Charlie Portlock makes the real connection with the food on our plates and where it comes from
Charlie sets out to educate the masses on food - from field to plate, and everything between
There’s a missing link somewhere and it’s not hard to find. In fact, the modern food chain is chock full of them. I’m not always fascinated by the answers children give when questioned on the source of their food. For very young children I accept that water comes from the ‘ tap’ and food comes from mummy. However, for those over the age of eight or so there should be some concept of the journey that all of our food takes to reach the kitchen. For those fortunate enough to have a vegetable garden or access to an allotment, these places can quickly ground and connect children with the process of growing food and most children can tell you that milk comes from cows and eggs come from chickens (or vice versa ...). However, many struggle to associate meat with the cute little animals they read about in many children’s books.
Adults are often no different in this regard and I’ve recently had the pleasure of introducing people to the process of game preparation on some of my courses. For the majority of those who I’ve worked with so far, handling a dead animal is a bit daunting, but I’m continually reminded of how profound an experience it is for people; for all of us really, but especially for grown men and women who’ve eaten meat their whole lives, but never had the chance to handle a carcass in fur or feather. Not everybody wants to dirty their hands, but people seem compelled and fascinated by the ancient and humbling process of transforming an animal into the dressed and jointed product that eventually resembles the cellophane- clad offers seen on supermarket shelves.
I had six clients booked for the following day, there were no rabbits at the local game dealer, and I needed to bag a couple to ensure that my visitors had the chance to field dress them and take them home for the freezer. It’s been a while since I’ve been out shooting with a sense of urgency and I didn’t want to miss because I’d be letting people down.
On a recent walk I spotted a very active warren beneath and around the fence of a pheasant release pen. There were plenty of fresh scrapes and signs so I made a note to revisit the place with the rifle at a later date. I don’t like to overshoot a warren. I’m not a pest controller or crop guardian, but a simple pot hunter and as there are seldom more than 10 individuals per territory, so taking more than two at a time is unnecessary and counterproductive. I’d rather shoot elsewhere or eat something else than annihilate an entire community for the freezer.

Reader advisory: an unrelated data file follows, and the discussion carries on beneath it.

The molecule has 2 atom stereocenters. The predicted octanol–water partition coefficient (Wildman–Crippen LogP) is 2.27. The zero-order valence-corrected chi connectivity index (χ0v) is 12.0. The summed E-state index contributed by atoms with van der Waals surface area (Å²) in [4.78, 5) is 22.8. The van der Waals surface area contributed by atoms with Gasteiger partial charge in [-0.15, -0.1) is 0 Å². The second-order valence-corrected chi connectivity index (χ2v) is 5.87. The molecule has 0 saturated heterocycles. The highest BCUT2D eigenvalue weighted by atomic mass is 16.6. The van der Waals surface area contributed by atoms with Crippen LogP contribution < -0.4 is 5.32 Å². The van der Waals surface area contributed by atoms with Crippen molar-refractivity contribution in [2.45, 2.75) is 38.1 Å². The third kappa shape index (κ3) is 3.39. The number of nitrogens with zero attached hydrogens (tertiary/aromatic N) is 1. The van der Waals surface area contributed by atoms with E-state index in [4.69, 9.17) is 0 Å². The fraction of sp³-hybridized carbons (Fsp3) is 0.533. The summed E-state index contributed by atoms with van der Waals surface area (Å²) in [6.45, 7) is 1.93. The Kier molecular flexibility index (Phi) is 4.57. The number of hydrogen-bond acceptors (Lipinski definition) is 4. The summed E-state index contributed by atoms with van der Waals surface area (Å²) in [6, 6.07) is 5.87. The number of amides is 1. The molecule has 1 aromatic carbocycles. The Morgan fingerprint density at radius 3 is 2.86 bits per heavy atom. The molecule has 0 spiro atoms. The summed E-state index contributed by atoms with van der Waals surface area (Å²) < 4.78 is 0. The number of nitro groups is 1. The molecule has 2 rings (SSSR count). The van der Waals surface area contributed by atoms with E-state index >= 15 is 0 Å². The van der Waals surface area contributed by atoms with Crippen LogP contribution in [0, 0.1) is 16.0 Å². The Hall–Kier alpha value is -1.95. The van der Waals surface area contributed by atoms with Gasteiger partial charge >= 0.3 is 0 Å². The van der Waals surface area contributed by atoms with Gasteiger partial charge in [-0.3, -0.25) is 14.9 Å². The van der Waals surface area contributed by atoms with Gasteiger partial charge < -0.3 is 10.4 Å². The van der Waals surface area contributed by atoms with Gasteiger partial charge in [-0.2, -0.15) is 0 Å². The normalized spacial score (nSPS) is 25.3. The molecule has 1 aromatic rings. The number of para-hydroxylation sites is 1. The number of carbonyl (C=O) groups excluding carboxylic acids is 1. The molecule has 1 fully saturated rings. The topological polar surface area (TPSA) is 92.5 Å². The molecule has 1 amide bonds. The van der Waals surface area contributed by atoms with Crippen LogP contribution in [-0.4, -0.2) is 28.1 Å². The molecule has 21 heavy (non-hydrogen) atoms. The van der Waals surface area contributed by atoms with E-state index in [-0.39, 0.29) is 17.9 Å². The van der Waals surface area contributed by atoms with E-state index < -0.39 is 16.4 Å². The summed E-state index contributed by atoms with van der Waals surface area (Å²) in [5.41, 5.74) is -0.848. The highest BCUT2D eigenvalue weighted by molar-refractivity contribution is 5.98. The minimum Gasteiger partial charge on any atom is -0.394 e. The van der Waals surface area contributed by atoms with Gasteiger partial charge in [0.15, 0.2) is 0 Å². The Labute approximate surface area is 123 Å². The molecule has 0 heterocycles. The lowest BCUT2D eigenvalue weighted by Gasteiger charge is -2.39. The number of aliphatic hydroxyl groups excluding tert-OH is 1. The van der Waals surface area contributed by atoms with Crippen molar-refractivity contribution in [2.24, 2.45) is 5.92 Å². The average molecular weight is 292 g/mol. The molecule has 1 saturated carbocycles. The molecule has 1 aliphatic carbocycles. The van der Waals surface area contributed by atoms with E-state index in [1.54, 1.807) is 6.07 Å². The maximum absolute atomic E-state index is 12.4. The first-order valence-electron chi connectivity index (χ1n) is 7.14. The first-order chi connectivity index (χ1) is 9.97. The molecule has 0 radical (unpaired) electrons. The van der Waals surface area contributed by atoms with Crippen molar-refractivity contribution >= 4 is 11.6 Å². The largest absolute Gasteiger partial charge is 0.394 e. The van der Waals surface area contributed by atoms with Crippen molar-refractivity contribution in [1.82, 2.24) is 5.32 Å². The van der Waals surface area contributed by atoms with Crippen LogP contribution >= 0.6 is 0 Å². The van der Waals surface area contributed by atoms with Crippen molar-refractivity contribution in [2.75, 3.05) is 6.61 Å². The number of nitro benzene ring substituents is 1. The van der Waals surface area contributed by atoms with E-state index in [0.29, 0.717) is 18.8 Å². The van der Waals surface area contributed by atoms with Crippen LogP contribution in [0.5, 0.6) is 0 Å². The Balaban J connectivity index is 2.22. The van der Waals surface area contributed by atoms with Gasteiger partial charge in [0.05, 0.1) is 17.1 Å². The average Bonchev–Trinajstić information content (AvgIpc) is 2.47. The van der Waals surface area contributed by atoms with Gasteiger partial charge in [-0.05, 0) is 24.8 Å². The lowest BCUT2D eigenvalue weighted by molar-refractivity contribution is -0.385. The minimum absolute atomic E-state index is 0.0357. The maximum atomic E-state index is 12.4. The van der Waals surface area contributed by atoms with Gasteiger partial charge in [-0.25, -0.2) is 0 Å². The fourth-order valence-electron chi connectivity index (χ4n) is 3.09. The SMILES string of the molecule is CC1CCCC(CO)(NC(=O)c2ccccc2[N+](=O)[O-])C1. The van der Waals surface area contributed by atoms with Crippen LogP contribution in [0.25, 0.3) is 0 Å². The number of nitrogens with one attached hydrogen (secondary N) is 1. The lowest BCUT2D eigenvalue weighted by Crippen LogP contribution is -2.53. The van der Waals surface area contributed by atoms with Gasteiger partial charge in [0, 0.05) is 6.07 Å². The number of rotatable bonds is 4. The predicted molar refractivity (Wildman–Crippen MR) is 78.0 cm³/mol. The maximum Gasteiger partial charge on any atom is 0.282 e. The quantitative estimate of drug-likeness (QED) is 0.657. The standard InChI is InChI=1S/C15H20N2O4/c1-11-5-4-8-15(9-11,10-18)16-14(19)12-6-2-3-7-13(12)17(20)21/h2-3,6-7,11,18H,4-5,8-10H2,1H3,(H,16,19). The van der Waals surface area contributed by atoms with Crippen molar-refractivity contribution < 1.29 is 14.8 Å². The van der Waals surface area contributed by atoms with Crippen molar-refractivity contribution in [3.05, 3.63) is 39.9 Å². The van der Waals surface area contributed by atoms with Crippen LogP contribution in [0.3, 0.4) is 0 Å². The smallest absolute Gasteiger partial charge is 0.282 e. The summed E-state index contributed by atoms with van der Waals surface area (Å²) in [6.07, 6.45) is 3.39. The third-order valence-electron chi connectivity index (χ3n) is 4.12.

With the prevalence of airgun gear it’s easy to head out a bit overloaded with kit, so partly due to the clammy weather and partly out of a desire for simplicity, I set out with just the pellet pouch, knife and rifle. I even left the face mask behind. This minimalist approach feels considerably more fluid and enjoyable than taking my usual 30-litre pack with head-torch, plastic bags, water canteen medical kit etc, but as I was only going out for a simple summer stalk I didn’t need any of these extras. In addition, I nearly always take binoculars when shooting rabbits because they’re invaluable in spotting animals in light cover and shadow along fence-lines and hedgerows. However, in this instance my rifle scope, although more cumbersome to raise, was adequate in this role.
One of the many joys to be found in our elusive summers is when it becomes light enough to step out into the cooling day for an evening’s shooting. When the weather’s been fine and warm all afternoon, the air hums slightly as it stills, and the birds provide a gentle chorus to beckon a farflung dusk. There are many beautiful places in the world, but there’s nothing quite like the evening of an English summer.
I left the house at around 7.30pm, and began my walk down to some of the rolling parkland that makes up one of the more scenic portions of my permission. Open parkland itself might not be awash with warrens, but it provides the perfect counterpoint to the woodland and hedgerows where rabbits normally make their homes; the places between habitats with plenty of grazing, cover and an open line of sight.